'Almost double': Swedish far-right sees whopping increase in youngest voters' support

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Sweden’s right bloc appeared in pole position on Monday to form a government for the first time in nearly a decade, helped by a wave of voter anger over gang violence which could give an anti-immigration populist party a share in power for the first time. Sunday’s national election remained too close to call on Monday with about five percent of electoral districts yet to be counted, but early results gave right-wing parties 175 of the 349 seats in the Riksdag, one more than the left bloc.

Overseas postal ballots were still to be counted and while they have historically tended to favour the right, this means a full preliminary result is not due until Wednesday. All votes are then counted again to provide a final tally.

If the results are confirmed, Sweden, which has long prided itself on being a bastion of tolerance, will become less open to immigrants even as the Russian invasion of Ukraine forces people to flee and climate change is pushing many to leave Africa.

Political observers say Moderate leader Ulf Kristersson is likely to become prime minister in a minority government supported by the anti-immigration Sweden Democrats who are poised to become the largest party on the right and will have a big say on the new administration’s programme.

“The Sweden Democrats have had a fantastic election,” the party’s leader Jimmie Akesson said on Twitter.

“So you have to ask what is going on in Swedish society, whether it is knife crime, gun crime, gang crime, whether it’s a different approach now to immigration – Arabic is now the second most spoken language there.

“But something is happening that is making young people go towards this party with neo-nazi links.”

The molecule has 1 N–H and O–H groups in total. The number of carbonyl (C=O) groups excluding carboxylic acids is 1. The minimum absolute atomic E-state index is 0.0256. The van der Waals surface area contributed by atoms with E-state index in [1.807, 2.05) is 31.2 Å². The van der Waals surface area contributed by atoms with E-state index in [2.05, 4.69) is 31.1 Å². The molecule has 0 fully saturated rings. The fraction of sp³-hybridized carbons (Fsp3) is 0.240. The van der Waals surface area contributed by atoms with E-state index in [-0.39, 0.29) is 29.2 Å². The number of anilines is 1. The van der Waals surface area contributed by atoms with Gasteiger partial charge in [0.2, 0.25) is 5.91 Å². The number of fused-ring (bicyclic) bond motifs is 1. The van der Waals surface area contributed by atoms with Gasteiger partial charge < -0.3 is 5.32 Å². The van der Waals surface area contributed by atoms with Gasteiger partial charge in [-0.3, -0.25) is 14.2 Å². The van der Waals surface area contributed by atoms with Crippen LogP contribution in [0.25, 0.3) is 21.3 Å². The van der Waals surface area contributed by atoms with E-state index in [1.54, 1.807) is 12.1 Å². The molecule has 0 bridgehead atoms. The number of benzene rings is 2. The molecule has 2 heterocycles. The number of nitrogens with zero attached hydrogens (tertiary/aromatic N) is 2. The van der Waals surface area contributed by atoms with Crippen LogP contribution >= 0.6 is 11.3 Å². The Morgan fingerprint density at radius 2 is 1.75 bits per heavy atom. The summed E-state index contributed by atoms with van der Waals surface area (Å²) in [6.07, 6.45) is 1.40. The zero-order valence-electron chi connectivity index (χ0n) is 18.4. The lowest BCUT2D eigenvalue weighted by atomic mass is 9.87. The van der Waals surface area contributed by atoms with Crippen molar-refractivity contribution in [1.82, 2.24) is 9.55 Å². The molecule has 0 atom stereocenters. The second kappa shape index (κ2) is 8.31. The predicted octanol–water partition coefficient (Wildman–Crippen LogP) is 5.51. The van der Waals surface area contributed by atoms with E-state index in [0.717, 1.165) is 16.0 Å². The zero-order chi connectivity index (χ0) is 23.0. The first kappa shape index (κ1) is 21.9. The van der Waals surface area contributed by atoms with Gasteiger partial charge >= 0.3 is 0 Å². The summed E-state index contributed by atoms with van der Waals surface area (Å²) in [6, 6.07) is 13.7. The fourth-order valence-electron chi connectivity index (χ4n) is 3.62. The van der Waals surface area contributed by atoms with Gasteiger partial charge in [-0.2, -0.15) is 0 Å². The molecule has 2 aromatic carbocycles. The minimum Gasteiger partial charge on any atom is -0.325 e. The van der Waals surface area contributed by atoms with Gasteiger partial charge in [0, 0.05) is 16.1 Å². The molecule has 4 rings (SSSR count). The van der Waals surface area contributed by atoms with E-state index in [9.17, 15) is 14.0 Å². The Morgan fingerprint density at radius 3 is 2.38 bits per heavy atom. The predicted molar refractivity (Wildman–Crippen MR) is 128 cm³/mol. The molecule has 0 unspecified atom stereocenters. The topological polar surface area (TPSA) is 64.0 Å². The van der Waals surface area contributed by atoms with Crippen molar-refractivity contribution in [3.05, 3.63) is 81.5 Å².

Echoing her comments, Lewis Goodall added: “The reason this is important is this is not just limited to Sweden.

“We’ve seen it in other countries as well, look what happened in France with Marine Le Pen.

“The thing is the big take with this is that it used to be the case that European politics and European countries put in place that cordon sanitaire around far-right parties.

“No one would work with them, they would isolate them.

“Increasingly, whether it’s France or Italy or Norway, Denmark, or Spain in regional parties like Vox and so on, increasingly they are the part of the mainstream.”

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What’s unlikely to change is Sweden’s path towards NATO membership, which has broad support in the wake of Russia’s actions in Ukraine, as well as the country’s plans to boost defence spending.

Social Democrat Prime Minister Magdalena Andersson, who has yet to concede the election, pledged in March to increase the military budget to 2 percent of gross domestic product following what Moscow calls its “special operation” in Ukraine.

Preliminary results have shown the Sweden Democrats with 20.6 percent of the vote, up from 17.5 percent at the last election.

The party, which has white supremacists among their founders, is expected to stay formally in opposition, with many voters and politicians across the political spectrum uncomfortable with seeing it in government.

However, their impact will still be felt.

“It is the Sweden Democrats who have driven the right-wing bloc along, both in terms of shaping the political content and in attracting voters to the constellation,” the independent liberal newspaper Goteborgsposten wrote.

“For Sweden, a new political era awaits.”



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